If you play my music, pay me
About six weeks after publicly supporting the American Music Fairness Act (AMFA), New Jersey-born singer Dionne Warwick called on Congress to pass the law – and tackled the lack of recorded royalties paid by traditional radio stations.
80 year old man “I say a little prayer” the singer reiterated her support for the American Music Fairness Act in a United States today editorial, which musicFIRST, 14, also released as a press release. A2IM, AFM, Recording Academy, RIAA, SAG-AFTRA and other leading organizations have again founded musicFIRST, which aims to impose new performance fees on local radio stations.
True, traditional radio stations are required to pay royalties only on the (unregistered) publishing side – a legal reality that has long led to the retreat of the entities listed above. Conversely, broadcasters continue to argue in favor of maintaining the existing framework, for obvious reasons, and the conflict that has lasted for years has not lacked legislation.
Based on this last point, U.S. Music Fairness Act, its authors said in an official statement, “is a response to the local radio freedom law championed by the National Association of Broadcasters,” a Washington, DC-based representative representing some 8,300 radio and radio stations. terrestrial television. Needless to say, AMFA would require traditional radio stations (not just their digital counterparts) to pay royalties for the use of the recordings.
On the other hand, the almost ten-year-old LRFA – which lawmakers reintroduced earlier this year – make it clear that Congress “should not impose any new enforcement fees, taxes, royalties or other fees … related to public performance of sound recordings on a local radio station.
Now, as initially mentioned, Dionne Warwick – who appeared alongside Sam & Dave co-founder Sam Moore and Ken Casey of the Dropkick Murphys at a press conference in support of AMFA – has doubled down on her support for the legislation in an 800- word opinion.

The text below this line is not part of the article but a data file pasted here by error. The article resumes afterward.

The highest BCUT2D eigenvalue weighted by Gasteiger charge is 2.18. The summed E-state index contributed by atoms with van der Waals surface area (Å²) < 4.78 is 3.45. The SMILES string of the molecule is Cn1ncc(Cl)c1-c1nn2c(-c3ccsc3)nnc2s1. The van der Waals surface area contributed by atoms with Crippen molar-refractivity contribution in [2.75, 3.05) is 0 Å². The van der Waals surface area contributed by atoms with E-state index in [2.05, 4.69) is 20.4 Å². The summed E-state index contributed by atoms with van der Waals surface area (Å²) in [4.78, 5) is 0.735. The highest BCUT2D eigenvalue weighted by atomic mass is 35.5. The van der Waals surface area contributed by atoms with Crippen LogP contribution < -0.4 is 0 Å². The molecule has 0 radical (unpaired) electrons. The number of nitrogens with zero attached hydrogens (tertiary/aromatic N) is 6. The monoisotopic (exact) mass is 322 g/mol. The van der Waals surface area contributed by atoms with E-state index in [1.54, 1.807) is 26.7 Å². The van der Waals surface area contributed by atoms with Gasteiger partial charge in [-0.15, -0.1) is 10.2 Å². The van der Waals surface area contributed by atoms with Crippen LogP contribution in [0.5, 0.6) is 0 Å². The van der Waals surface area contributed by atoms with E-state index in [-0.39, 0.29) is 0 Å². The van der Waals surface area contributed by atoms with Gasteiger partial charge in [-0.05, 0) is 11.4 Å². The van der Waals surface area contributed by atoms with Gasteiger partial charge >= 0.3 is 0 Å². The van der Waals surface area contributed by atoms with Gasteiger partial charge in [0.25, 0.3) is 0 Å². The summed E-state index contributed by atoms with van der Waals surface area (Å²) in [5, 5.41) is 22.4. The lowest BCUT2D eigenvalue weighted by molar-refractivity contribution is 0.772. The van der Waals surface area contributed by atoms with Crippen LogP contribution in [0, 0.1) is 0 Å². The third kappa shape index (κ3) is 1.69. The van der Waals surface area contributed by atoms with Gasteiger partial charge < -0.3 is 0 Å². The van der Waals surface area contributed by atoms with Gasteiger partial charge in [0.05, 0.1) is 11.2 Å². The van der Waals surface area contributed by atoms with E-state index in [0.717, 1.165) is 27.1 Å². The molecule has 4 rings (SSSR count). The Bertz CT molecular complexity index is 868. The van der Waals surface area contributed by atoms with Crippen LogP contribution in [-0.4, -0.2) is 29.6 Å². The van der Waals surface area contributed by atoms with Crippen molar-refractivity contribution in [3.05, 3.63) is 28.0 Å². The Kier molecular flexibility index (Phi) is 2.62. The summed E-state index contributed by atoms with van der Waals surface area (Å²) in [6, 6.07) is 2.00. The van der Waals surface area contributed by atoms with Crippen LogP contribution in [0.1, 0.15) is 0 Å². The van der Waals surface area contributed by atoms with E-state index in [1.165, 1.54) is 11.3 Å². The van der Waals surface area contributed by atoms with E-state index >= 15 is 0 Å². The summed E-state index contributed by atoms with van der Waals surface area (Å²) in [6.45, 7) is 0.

After briefly recapping his six decades of music career, Warwick points out that “unfortunately one thing has remained the same” over the past 60 years, referring to the idea that “radio stations still don’t pay artists for their work “.
From there, the straight-to-the-point text mentions Warwick’s professional relationship and friendship with Frank Sinatra (“a warrior of musical fairness”), the diminished role albums play in driving income growth. artists today, and the fact that many music fans are discovering new ones follows and acts on streaming services (which pay recorded royalties, of course) as opposed to AM / FM stations.
“I urge Congress to pass the American Music Fairness Act and listen to the artists,” the piece says nearing its conclusion. “It is time to right this wrong. It is time to rectify this injustice and give artists their due. It is time to pass legislation that finally level the playing field and ensures fairness for working musicians.
Given the protracted nature of the battle over traditional radio royalties, it remains to be seen whether Congress will in fact pass the American Music Fairness Act. On that front, the National Association of Broadcasters, forgoing a PR-focused editorial like the one written by Warwick in favor of hard data, revealed in an exit By the end of last month, a bipartisan group of 169 representatives and 22 senators had already co-sponsored the Local Radio Freedom Act.